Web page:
In addition to running her photography business, which recently opened a studio in downtown Fitzgerald, McWilliams is also a 911 operator in Tifton, GA. Her husband, Sable McWilliams, has produced his own modern take on African music for the exhibit.
Her prints will be for sale at the exhibit opening as will her poetry book. The reception is free and open to the public. Light refreshments will be served. The exhibit will be on display for two months. The Carnegie Center is located 120 S Lee St in Fitzgerald, GA.
For eight years students at ABAC have put together a food giveaway for families of Tifton, Manna Drop. The first car arrived at Charles Spencer Elementary School at 4:30 a.m. While cars started to wrap around the school, a line of walk-ups began.
A total of 400 bags filled with a five-pound ham, cornbread mix, rice, canned green beans and canned corn. 400 bags were given to vehicles while the other 100 are given out to people directly.
The event was coordinated by five students of ABAC: Lane Riley, Loren Lindler, Jonathan Kroner, Landon Rowe and Cheyenne Colson. They worked throughout the year to get donations. Four-year Manna Drop veteran Lane Riley, says, “around $9,000 are spent by local businesses for the event.”
Students coordinate with business to get donations and volunteers. They work with the Charles Spencer Administration, as well as Tifton Police to organize people and vehicles.
The group is considered a club on ABAC’s campus. Manna Drop advisor, Dr. Tom Grant said, “they work hard every year to bring this all to fruition. They are the ones reaching out to people and getting the word spread.”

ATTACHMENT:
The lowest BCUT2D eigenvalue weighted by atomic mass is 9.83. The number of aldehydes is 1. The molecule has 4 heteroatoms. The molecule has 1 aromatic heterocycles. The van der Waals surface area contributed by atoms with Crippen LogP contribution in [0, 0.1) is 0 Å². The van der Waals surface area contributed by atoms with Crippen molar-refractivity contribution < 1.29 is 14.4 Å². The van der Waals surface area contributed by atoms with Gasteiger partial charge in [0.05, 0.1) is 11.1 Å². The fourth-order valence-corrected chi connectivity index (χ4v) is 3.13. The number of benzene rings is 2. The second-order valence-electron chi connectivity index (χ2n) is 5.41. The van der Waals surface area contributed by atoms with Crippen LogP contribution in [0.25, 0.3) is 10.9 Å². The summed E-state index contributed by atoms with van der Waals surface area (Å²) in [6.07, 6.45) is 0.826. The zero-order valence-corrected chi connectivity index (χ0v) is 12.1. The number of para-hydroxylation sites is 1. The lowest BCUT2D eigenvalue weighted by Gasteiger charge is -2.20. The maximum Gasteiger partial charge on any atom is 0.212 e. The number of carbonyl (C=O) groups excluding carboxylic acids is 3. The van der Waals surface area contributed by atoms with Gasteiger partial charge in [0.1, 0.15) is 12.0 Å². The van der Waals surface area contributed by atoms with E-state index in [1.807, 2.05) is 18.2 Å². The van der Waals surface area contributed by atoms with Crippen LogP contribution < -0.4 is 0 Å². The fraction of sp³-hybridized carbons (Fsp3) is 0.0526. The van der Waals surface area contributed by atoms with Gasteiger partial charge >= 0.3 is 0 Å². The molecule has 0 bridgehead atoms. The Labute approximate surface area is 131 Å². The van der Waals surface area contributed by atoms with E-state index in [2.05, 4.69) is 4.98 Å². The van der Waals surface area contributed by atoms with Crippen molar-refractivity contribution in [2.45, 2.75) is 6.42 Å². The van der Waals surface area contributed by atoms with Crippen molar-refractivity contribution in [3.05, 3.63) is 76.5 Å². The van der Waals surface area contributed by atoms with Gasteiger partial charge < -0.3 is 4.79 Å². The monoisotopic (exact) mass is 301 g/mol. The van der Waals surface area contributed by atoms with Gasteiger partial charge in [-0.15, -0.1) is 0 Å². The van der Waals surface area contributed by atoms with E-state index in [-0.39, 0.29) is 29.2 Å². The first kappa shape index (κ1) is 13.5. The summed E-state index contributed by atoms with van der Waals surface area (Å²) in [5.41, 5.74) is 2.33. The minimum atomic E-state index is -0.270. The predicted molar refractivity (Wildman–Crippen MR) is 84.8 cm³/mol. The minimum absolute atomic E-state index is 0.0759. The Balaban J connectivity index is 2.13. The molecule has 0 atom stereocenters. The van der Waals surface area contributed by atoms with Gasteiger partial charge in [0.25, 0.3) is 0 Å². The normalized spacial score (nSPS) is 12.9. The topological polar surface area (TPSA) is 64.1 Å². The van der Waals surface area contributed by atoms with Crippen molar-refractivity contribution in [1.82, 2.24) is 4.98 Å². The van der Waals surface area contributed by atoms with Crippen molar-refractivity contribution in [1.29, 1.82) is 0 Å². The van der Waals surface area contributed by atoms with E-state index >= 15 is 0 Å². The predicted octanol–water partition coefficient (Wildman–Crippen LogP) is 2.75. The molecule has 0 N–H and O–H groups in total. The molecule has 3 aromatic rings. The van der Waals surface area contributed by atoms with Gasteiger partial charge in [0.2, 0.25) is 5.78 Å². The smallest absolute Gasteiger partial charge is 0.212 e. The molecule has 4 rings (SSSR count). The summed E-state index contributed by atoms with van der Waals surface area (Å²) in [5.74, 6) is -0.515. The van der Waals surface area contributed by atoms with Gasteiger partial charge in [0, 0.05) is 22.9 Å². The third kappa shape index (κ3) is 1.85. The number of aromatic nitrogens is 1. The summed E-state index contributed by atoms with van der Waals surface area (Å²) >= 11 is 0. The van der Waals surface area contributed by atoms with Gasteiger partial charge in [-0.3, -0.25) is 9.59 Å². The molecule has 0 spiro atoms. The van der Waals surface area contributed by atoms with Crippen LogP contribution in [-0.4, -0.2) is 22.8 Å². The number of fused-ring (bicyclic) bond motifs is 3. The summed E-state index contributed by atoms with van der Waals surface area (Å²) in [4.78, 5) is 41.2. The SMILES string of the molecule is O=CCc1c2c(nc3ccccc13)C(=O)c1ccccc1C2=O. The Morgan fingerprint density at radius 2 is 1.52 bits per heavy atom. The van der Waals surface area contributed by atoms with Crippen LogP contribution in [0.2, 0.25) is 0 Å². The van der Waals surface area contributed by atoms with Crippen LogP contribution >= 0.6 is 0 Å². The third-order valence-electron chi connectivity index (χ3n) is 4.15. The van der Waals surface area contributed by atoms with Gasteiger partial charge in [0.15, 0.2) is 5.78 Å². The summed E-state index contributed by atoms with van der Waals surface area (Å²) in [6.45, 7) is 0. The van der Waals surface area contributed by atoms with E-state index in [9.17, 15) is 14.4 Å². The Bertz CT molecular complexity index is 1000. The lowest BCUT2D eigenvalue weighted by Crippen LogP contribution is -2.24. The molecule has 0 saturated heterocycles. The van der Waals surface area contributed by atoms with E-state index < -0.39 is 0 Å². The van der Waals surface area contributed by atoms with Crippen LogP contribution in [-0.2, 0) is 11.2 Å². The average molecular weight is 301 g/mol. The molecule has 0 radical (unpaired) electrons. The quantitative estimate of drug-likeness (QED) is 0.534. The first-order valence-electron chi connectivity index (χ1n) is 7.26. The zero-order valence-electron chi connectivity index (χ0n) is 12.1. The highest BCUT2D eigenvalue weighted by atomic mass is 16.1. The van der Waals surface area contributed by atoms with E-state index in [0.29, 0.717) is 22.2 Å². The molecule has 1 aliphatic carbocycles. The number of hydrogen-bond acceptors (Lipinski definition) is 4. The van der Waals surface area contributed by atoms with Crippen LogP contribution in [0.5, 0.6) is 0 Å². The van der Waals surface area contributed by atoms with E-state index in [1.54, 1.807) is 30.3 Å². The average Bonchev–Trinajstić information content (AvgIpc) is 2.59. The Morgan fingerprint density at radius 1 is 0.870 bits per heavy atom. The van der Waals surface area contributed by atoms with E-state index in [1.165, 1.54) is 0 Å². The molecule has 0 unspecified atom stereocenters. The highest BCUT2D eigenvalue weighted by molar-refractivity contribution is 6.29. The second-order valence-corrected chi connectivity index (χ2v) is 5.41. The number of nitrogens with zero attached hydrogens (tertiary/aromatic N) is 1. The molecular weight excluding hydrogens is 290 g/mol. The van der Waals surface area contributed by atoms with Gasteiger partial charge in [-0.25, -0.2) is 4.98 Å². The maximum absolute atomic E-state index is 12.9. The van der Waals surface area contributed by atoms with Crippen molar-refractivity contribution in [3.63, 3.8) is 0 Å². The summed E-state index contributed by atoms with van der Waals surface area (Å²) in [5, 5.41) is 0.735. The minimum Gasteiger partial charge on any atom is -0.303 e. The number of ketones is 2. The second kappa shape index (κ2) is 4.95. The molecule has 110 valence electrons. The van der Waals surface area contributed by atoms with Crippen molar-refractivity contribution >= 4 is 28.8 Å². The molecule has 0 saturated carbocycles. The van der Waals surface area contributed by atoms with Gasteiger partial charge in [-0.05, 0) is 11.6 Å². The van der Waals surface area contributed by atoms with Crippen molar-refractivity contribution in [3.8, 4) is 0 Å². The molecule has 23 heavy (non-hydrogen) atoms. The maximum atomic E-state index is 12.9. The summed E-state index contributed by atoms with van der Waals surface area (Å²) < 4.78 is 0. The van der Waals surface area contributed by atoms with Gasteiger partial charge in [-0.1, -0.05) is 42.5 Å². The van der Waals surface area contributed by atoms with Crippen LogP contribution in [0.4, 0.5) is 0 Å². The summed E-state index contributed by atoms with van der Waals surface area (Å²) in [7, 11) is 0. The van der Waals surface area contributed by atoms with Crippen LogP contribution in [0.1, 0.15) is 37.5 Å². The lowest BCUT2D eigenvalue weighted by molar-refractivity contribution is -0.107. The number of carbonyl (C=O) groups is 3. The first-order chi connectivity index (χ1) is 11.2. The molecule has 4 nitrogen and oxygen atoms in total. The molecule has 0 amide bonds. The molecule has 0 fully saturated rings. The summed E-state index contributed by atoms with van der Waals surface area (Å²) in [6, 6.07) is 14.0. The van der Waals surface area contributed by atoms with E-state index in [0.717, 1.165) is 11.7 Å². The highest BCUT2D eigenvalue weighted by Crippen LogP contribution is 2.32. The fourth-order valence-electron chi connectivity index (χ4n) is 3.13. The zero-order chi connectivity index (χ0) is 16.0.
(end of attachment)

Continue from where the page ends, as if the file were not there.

The Manna Drop orders food through Publix who also donates the reusable bags that are given to recipients. Colson helped to get ABAC’s Baptist Collegiate Ministries to send volunteers to distribute bags. A total of 17 volunteers including ABAC faculty and students worked the event. Students partnered with Ameris Bank to host a can drive in their business which was added to the bags.
The event was set to start at 10 a.m., but due to the long line of cars accumulating, distribution began early around 9:15 a.m. The 100 walk up bags were all gone within the first 30 minutes. A group of five volunteers including Colson, handed out the bags while wishing every person a “Happy Thanksgiving.” “These things are really important for the community, it’s just a good way to spread a little love for the holidays. A lot of people are thankful we can help them out,” said Colson.
After only an hour and 15 minutes, all 400 bags had been given away. Lindler was counting vehicles and helping to direct traffic during the event. “This is my first year helping out with it, but I was amazed at how many people were getting through the line,” she said.
The group was not surprised by the number of people who were ready for the event. Following the events of Hurricane Michael, more people in Tifton need help for the holidays. “We knew that this was going to be a successful year, Hurricane Michael caused a lot of damage that still isn’t fully repaired,” said Lindler. Once the final bag had been given out, Lindler had to solemnly turn hopeful cars away.
Riley plans to continue Manna Drop next year, “we want to try and get more meals next year, we had a harder time fundraising this year. This is the first year we actually decreased in the number of meals given away.” If you would like to help with the 2019 Manna Drop contact Riley at his email, email@example.com.
Vogue Fashion, TJ Maxx Macarons, and witty sarcasm come to mind when Hailey Glover and Teddi Pope remember their friend Chandler Brock Kuck. “He [Kuck] was one of the smartest students on campus,” Glover said. Pope added, “he just had a different way of showing people who he really was, and there was something special about that.”